By Alex Molten
VANCOUVER — After band practice, Vancouver-based Waingro talked shop while drummer Benjie Nesdoly and bassist Nate Pennell gulped their beer and guitarist/vocalist Brian Sepanzyk sipped at the somewhat sensible choice of a hot toddy. They have a lot to discuss as the trio is starting out 2016 with a bang. They are about to release a music video and have released their second LP Mt Hood.
The music Waingro plays is undeniably heavy but it leans on good old-fashioned rock and roll. They set out to play the riffs that they want to hear and this has freed the music from pretension, which makes it almost too easy to like. Almost, but not quite. It’s not over-thought and Sepanzyk’s vocals are harsh and heavy which contrast nicely with the smooth riffs.
The band was initially just Nesdoly and Sepanzyk and once they had fleshed out their project they went searching for their bassist. Pennell was the obvious choice; they had sort of known him for a while from meeting at their jam space and had seen him playing shows with a former band.
“Benjie was like ‘what about Nate?’ And I was like ‘sounds great’! We texted him and he was like ‘yeah I’m totally down to check it out’ and then I was like ‘wait do you play your bass with fingers or pick?’ and that was the true test. And he [said] pick and I was like ‘oh okay then!’” laughs Sepanzyk, “I just like bass players who play with their pick.”
“[Otherwise] it’s too muddy for rock and roll,” adds Nesdoly.
“I’m not saying I’m anti-finger bass, it’s just not Waingro,” concludes Pennell.
As they chat over their drinks the three are noticeably buds and their comfort with each other is obvious. “I think it’s nice to have a level of familiarity when you start playing with someone because it’s pretty disarming, I’m not sure if that’s the right word, but you’re a little bit vulnerable when you play music with somebody,” Nesdoly explains the benefits of playing with friends.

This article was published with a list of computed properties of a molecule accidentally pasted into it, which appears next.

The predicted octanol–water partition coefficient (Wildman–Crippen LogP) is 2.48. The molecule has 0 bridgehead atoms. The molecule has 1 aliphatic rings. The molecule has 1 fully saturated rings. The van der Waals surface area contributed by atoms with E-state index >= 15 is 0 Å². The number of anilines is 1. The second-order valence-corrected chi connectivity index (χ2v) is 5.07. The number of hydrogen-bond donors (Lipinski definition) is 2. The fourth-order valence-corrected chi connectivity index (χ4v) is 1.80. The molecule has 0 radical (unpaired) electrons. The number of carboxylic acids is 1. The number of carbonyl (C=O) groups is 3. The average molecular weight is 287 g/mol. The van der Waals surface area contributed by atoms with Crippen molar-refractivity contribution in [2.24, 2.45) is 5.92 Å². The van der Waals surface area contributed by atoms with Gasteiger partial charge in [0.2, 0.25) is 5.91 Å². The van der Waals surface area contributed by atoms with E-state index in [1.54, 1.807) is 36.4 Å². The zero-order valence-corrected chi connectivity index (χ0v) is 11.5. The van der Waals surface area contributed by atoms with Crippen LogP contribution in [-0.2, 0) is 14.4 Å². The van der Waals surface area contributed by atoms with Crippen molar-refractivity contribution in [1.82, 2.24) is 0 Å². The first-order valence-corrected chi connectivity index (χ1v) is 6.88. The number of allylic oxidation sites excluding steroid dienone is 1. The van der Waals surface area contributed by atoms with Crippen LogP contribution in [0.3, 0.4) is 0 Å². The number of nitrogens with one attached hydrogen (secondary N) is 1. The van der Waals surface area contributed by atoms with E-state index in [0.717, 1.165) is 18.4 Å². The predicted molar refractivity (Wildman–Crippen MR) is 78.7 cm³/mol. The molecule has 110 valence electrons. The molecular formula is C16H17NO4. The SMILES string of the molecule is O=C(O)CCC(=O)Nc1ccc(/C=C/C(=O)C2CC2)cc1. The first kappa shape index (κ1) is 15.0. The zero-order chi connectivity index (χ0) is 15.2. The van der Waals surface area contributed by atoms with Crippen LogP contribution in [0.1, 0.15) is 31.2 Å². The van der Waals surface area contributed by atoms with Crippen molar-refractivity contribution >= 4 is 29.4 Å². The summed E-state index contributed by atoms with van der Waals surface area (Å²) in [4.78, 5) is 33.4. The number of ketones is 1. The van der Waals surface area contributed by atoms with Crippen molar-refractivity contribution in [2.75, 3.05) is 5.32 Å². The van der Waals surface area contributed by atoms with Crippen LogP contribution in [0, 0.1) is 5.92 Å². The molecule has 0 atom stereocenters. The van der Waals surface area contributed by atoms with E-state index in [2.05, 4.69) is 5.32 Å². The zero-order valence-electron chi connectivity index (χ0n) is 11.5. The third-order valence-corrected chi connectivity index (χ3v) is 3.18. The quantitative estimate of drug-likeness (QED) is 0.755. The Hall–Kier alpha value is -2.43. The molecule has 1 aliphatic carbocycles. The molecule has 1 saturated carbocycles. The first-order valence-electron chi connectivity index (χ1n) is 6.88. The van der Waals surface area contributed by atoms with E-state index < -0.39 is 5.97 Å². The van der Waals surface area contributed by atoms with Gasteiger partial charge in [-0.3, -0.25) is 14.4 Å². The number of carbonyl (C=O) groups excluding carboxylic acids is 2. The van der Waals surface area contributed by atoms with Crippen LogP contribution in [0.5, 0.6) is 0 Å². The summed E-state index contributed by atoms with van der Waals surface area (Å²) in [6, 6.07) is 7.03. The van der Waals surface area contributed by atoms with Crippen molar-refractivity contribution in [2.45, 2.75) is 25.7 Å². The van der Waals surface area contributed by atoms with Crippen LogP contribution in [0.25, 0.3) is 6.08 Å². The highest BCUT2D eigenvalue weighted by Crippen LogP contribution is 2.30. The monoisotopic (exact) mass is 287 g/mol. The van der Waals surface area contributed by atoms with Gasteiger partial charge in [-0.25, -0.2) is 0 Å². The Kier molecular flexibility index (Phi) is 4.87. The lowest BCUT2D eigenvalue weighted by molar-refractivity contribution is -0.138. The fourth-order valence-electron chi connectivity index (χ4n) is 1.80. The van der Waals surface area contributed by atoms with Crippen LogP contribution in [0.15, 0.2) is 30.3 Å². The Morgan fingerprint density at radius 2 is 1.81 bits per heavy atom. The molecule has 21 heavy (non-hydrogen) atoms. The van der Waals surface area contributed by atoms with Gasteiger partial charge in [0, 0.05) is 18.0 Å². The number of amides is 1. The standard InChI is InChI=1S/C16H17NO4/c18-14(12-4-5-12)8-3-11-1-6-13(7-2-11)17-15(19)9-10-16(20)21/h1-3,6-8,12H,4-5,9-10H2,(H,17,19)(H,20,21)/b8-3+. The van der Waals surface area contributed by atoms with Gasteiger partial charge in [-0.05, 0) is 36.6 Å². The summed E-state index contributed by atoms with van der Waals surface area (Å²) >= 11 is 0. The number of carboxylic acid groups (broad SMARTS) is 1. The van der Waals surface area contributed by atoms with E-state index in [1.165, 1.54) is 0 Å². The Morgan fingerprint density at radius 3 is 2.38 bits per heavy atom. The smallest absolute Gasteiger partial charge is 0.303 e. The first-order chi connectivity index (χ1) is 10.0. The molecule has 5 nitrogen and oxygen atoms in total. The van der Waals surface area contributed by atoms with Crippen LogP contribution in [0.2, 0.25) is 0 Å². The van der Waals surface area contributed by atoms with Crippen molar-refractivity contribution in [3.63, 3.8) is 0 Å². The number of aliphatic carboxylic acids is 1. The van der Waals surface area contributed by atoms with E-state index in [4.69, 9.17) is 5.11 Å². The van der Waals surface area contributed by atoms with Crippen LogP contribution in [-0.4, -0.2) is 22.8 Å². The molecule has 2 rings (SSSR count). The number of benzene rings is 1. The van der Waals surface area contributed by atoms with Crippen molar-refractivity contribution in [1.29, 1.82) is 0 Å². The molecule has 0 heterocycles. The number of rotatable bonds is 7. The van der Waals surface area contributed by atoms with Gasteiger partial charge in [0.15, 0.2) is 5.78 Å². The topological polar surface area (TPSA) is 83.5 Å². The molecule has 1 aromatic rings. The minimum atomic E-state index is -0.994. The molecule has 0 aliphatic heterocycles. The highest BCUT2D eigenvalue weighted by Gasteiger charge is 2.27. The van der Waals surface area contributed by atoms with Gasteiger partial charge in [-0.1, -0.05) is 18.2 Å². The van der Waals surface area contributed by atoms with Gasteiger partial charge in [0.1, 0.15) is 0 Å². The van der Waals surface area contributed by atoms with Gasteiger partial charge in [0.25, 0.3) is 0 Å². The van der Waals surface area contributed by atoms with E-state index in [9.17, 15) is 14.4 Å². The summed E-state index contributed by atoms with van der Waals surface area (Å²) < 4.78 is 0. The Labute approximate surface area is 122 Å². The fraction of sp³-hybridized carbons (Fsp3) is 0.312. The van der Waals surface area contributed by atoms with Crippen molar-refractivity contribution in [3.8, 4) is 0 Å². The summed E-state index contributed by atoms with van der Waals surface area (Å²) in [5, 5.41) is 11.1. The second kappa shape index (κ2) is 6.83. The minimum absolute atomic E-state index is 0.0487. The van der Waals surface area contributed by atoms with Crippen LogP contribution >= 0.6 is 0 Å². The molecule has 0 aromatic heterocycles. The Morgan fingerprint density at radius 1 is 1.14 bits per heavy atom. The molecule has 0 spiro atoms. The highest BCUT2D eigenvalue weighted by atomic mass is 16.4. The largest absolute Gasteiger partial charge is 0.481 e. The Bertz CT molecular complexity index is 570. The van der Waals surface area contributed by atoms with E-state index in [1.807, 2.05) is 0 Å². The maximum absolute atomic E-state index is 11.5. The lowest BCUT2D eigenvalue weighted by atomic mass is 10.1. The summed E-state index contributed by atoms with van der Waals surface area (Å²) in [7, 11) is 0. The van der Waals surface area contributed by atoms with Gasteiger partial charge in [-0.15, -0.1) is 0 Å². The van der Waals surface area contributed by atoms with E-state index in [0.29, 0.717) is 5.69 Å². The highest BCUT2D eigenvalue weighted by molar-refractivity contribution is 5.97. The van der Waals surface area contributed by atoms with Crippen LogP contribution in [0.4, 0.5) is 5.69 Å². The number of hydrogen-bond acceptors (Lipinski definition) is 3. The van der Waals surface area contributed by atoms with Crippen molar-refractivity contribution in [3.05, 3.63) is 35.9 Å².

As they have grown older they have found that they have less and less free time. This has made their free time more valuable but their playing in Waingro is definitely still worth it. They play music they really like and they do it with friends.
“That’s the challenge. Finding something worthwhile to do, but also worth doing,” says Benji about making the time, “Ninety-nine percent of being in a band is just hanging out.”
Waingro has nothing but good things to say about their new album. Recorded at Rain City Records with Jesse Gander, it was a dream to record by all accounts.
“Rain City moved to a new place. It’s beautiful. You walk in and you feel like you’re a huge band… which were not,” muses Sepanzyk, “And Jesse has it set up for him, it’s perfect for him. He deserves that.”
“He was the first choice for our last record too,” says Pennell.
“It turned out exactly how I wanted it to sound,” says Sepanzyk about the finished project.
“Brian doubled all of his guitars. And he didn’t do any rhythm; he straight up doubled every solo. It was pretty much like here is your second try, here is your second track, and he just did it. There was no needing to go back to fix [a] part. It was just done,” praises Pennell.
The impending music video is for their song “Black Eagle” and is something the band is looking forward to but they are determined to stay tight-lipped about it until its release.
“This video is great because it kind of encompasses the community in Vancouver, I’d say. It shows a lot of the people, a lot of the good spots. The Salmon Derby, rest in peace,” is all that Sepanzyk will say about it.
Waingro performs at the Rickshaw on January 8th.BC, British Columbia, Rickshaw Theatre, Waingro